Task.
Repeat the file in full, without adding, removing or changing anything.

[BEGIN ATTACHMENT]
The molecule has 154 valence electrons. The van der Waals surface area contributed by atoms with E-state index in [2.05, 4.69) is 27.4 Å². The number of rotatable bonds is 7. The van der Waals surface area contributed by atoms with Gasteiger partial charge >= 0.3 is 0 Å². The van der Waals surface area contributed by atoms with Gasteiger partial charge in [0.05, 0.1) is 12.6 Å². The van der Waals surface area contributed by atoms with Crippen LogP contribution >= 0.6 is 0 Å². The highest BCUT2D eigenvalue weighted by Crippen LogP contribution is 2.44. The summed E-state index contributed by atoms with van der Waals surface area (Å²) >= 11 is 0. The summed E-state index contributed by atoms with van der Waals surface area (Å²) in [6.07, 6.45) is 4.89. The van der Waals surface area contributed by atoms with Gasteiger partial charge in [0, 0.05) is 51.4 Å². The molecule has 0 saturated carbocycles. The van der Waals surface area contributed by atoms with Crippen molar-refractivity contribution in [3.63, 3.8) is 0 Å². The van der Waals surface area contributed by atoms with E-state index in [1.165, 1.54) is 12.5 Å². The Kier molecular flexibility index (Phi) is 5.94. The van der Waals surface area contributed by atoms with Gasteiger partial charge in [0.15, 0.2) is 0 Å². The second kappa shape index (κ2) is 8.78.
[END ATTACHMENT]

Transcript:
The molecule has 154 valence electrons. The van der Waals surface area contributed by atoms with E-state index in [2.05, 4.69) is 27.4 Å². The number of rotatable bonds is 7. The van der Waals surface area contributed by atoms with Gasteiger partial charge >= 0.3 is 0 Å². The van der Waals surface area contributed by atoms with Gasteiger partial charge in [0.05, 0.1) is 12.6 Å². The van der Waals surface area contributed by atoms with Crippen LogP contribution >= 0.6 is 0 Å². The highest BCUT2D eigenvalue weighted by Crippen LogP contribution is 2.44. The summed E-state index contributed by atoms with van der Waals surface area (Å²) >= 11 is 0. The summed E-state index contributed by atoms with van der Waals surface area (Å²) in [6.07, 6.45) is 4.89. The van der Waals surface area contributed by atoms with Gasteiger partial charge in [0, 0.05) is 51.4 Å². The molecule has 0 saturated carbocycles. The van der Waals surface area contributed by atoms with Crippen molar-refractivity contribution in [3.63, 3.8) is 0 Å². The van der Waals surface area contributed by atoms with E-state index in [1.165, 1.54) is 12.5 Å². The Kier molecular flexibility index (Phi) is 5.94. The van der Waals surface area contributed by atoms with Gasteiger partial charge in [0.15, 0.2) is 0 Å². The second kappa shape index (κ2) is 8.78.